National Manufacturing Day highlights job creators that drive Washington’s economy
Sparks flew and machines roared at Alcoa’s aluminum smelter on Friday, when AWB visited the men and women that drive Washington’s economy as part of National Manufacturing Day.
Alcoa is one of the more than 7,000 Washington manufacturers that produce the raw materials and products that provide such a solid foundation for Washington’s economy. The company also sponsored this year’s Manufacturing Week bus tour, which began on Thursday and is continuing through Oct. 12.
While some AWB staff members were touring in the bus, members of AWB’s government affairs team covered some 333 miles and several stops Thursday and Friday to celebrate National Manufacturing Day with the employers that power our state.
Friday’s celebration began at Alcoa’s plant in Ferndale. The company is a global leader in aluminum, bauxite and other products. Alcoa materials are used in everyday products like aluminum ladders and auto parts. The company’s Ferndale location, Intalco Works, has been in operation since 1966.
And the company produces more than great products. Plant manager Ron Jorgensen said the average wage is about $75,000 a year, a salary that can top $100,000 a year with overtime.
“I think we’re an important part in our region,” Jorgensen said.
After meeting with Jorgensen, AWB’s Bob Battles, Mike Ennis and Clay Hill suited up for a visit to the production line. They donned hardhats, steel-toed boots, flame resistant shirts, safety glasses and earplugs.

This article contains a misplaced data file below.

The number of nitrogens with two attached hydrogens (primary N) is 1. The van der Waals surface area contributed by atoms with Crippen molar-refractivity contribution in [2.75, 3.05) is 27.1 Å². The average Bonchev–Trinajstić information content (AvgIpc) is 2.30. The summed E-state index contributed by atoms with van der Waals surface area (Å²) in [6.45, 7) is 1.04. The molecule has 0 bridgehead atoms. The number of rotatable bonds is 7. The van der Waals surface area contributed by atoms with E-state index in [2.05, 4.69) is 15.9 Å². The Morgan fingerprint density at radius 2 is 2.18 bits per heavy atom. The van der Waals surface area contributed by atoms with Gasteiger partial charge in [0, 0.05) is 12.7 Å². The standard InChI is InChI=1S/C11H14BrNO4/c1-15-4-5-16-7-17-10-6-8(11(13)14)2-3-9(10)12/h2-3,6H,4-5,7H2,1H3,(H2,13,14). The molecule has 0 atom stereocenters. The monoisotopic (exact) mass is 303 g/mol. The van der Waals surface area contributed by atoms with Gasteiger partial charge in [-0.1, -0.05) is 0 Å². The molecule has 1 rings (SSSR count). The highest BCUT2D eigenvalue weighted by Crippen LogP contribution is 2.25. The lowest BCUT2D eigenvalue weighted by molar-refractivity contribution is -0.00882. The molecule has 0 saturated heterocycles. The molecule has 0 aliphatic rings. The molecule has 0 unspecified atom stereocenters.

Inside a giant warehouse, AWB’s government affairs team visited with the men and women on the production line. Molten metal was transported to large furnaces, where workers transformed it into a sellable form for the company’s customers, such as an ingot or a log.
After Alcoa’s tour AWB’s team traveled to Mount Vernon to visit the PACCAR Technical Center. The center, established in 1982, employs about 500 people, including more than 325 engineers and technicians.
The engineers lead comprehensive tests on nearly every part of a Peterbilt truck, for example.
One semitractor was suspended in midair while robot arms pushed the suspension back and forth to simulate a bumpy highway. Another cab was located on a platform, where machines opened and closed the doors over and over to test the components.
The company also tests engines, for example, including the PACCAR 12.9 liter MX-13, which weights 2,600 pounds and produces up to 510 horsepower.
“We’re always trying to optimize fuel economy, performance and emissions,” Senior Validation Manager Steve Koeffler said.
The company’s testing helps to ensure that a Peterbilt semitractor can last 10 years or 1 million miles.
Next, AWB’s team traveled to the Advanced Manufacturing Training and Education Center (AMTEC) at Everett Community College, where the college’s many trades and technical skills courses have been combined under one program.
The AMTEC facility covers 54,000 square feet and includes an impressive array of welding booths, precision machining stations, waterjets and design capabilities. This allows students to see a project through from design to completion.
The AWB team stopped to chat with the student chapter of the American Welding Society, who signed a Manufacturing Day flag.
Finally, AWB visited Skills, Incorporated in Auburn. This unique nonprofit both produces components for the aerospace industry and perhaps more importantly, offers extensive job training to people with disabilities.
“Our mission is to hire people with disabilities and get them trained up and in the workforce,” said Dan Olson, plant manager of manufacturing.
AWB’s Manufacturing Day visits revealed committed employers who pay good wages that help Washington families thrive. It also highlighted a small part of the incredible diversity of Washington’s manufacturing sector.
Meanwhile, AWB’s Manufacturing Week bus tour continues through Friday, Oct. 12.